If the ivory-bills . . . .

I’m sure a buncha’ y’all saw the news about the Ivory-billed Woodpecker. It means a lot to me, and I’ve been thinking about it a lot recently. I imagine there’s a number of thirty- and forty-something University of Georgia grads who heard the news and first thought of James Kilgo, late author of Deep Enough for Ivorybills.

Ivory Billed Woodpecker, by Audubon Also known as the “Good Lord” bird because of its size, the ivorybill was long thought extinct until news of a confirmed sighting very recently. A victim of deforestation and collection, this largest of the woodpeckers needs lots of marsh with dead and dying trees to live and feed. (The bird was found in Arkansas, not Louisiana as predicted.)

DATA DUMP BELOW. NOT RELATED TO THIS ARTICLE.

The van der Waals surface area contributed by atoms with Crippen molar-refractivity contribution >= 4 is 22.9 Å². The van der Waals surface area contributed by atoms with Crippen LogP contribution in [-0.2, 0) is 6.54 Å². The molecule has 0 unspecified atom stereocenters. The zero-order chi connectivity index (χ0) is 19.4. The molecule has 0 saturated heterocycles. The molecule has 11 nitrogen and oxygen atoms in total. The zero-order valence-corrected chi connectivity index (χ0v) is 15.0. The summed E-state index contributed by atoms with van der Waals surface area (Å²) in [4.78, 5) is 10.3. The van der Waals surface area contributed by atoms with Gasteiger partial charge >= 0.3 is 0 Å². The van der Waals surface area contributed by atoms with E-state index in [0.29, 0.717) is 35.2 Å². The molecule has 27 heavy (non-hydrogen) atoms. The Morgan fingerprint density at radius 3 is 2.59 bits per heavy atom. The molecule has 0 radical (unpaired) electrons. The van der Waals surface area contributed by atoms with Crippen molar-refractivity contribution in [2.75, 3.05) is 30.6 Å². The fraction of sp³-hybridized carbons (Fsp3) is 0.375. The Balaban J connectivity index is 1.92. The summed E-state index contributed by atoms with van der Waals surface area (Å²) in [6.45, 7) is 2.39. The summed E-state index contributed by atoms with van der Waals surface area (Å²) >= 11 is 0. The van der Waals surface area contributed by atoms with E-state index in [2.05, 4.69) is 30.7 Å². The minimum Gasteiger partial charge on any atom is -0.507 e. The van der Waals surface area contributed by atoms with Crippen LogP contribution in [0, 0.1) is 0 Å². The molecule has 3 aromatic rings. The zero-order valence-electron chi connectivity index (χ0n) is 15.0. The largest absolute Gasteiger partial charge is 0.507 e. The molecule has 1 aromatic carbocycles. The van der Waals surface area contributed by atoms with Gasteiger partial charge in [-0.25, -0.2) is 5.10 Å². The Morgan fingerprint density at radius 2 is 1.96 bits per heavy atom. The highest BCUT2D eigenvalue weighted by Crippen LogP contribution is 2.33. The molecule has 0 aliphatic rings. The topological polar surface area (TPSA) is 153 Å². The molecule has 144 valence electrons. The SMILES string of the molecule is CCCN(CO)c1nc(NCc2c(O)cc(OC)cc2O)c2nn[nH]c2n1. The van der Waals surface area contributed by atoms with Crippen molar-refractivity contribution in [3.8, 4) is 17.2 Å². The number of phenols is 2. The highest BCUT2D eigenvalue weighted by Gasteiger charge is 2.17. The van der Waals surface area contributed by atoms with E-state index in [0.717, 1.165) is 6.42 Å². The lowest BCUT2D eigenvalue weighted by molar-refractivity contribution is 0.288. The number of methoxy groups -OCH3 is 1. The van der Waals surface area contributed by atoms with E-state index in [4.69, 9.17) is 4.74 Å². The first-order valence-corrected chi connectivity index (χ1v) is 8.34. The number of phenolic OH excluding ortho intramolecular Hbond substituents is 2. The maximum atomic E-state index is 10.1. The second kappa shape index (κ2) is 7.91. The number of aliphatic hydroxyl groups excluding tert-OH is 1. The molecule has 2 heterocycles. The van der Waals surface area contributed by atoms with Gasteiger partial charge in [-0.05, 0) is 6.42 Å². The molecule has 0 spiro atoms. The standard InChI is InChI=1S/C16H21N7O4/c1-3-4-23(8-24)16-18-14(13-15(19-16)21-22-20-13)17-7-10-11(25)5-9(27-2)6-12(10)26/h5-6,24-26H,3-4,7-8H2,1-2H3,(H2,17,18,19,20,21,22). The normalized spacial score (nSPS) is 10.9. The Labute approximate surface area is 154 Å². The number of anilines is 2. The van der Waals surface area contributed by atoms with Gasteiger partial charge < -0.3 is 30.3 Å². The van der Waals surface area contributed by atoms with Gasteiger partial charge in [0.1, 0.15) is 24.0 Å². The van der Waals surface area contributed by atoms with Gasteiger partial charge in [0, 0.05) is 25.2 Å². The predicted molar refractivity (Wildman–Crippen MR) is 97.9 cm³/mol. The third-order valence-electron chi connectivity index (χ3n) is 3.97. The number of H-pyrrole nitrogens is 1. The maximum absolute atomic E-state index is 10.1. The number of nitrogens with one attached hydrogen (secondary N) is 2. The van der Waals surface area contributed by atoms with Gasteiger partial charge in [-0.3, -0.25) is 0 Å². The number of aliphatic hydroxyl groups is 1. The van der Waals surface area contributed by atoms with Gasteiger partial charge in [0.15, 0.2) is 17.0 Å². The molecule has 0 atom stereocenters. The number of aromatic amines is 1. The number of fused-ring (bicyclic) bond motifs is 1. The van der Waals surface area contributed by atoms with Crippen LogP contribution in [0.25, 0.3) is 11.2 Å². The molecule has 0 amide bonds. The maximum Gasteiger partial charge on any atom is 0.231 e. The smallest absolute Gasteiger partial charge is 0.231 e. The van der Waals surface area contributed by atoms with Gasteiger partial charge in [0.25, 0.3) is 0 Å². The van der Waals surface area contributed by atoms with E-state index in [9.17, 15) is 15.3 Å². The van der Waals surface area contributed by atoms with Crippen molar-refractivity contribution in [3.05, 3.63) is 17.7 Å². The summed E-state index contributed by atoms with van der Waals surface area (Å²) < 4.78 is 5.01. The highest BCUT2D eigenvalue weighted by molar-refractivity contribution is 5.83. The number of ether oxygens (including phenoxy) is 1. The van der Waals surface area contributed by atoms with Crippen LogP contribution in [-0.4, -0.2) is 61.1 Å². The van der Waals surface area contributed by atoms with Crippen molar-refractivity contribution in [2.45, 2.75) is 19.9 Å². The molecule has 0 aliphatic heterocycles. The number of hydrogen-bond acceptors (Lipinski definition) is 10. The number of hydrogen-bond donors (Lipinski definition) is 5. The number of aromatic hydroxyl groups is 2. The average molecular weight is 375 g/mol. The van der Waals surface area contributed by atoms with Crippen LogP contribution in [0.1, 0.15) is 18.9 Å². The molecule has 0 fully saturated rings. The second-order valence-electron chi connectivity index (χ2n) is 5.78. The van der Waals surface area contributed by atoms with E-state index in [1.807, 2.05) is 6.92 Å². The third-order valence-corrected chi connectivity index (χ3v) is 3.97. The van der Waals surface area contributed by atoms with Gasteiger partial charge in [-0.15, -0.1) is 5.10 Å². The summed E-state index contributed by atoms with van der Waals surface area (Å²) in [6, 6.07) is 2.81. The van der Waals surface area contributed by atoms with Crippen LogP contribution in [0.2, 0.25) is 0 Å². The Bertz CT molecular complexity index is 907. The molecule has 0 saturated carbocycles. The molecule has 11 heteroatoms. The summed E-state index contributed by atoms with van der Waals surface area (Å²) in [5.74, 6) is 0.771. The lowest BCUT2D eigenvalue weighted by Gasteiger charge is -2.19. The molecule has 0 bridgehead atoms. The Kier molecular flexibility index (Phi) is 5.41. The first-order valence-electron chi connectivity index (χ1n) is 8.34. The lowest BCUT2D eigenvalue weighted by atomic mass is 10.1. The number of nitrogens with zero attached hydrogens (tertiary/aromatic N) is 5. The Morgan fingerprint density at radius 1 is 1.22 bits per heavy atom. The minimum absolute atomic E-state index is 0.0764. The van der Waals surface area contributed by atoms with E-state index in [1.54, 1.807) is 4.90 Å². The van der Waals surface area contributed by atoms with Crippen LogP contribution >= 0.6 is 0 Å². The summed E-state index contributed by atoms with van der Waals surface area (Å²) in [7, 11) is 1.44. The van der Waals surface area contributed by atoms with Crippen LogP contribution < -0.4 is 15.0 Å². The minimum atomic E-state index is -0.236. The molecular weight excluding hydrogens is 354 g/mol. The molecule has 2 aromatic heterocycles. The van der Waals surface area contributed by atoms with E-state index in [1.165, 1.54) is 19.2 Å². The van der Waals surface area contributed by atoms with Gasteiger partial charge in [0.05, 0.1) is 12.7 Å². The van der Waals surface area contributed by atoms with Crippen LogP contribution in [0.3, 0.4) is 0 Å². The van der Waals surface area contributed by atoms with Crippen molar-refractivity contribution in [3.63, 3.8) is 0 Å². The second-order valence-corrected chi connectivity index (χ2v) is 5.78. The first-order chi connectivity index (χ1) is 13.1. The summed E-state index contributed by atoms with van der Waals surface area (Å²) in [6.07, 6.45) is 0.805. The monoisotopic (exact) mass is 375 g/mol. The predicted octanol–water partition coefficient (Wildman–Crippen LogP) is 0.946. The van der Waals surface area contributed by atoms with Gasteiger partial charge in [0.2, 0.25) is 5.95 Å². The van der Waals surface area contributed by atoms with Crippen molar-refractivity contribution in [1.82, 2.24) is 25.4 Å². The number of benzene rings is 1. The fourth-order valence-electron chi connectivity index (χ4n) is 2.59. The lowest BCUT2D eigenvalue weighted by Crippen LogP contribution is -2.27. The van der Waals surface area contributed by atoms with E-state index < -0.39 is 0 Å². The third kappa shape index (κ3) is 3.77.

I think there’s something deep within the Southern psyche about lost causes and overstated nobility. (Demosthenes, anyone?) Jung would have made much of all those ornithologists vainly searching for the Uberfogle — but then the dang thing proved not to be extinct after all.

Makes one ponder.

Makes one who has pretty well committed himself to the restoration, reclamation, or preservation (pick one) of Universalist Christianity ponder.

If current readers haven’t noticed, I’m making a decision of how much Universalism as a cause means to me. I’ve been content to say less and less about it. But perhaps I need to get back in my skiff and keep looking. . . .

Later. Dan Harper has his own take on the ivory-bill story.

By Scott Wells

Scott Wells, 46, is a Universalist Christian minister doing Universalist theology and church administration hacks in Washington, D.C.

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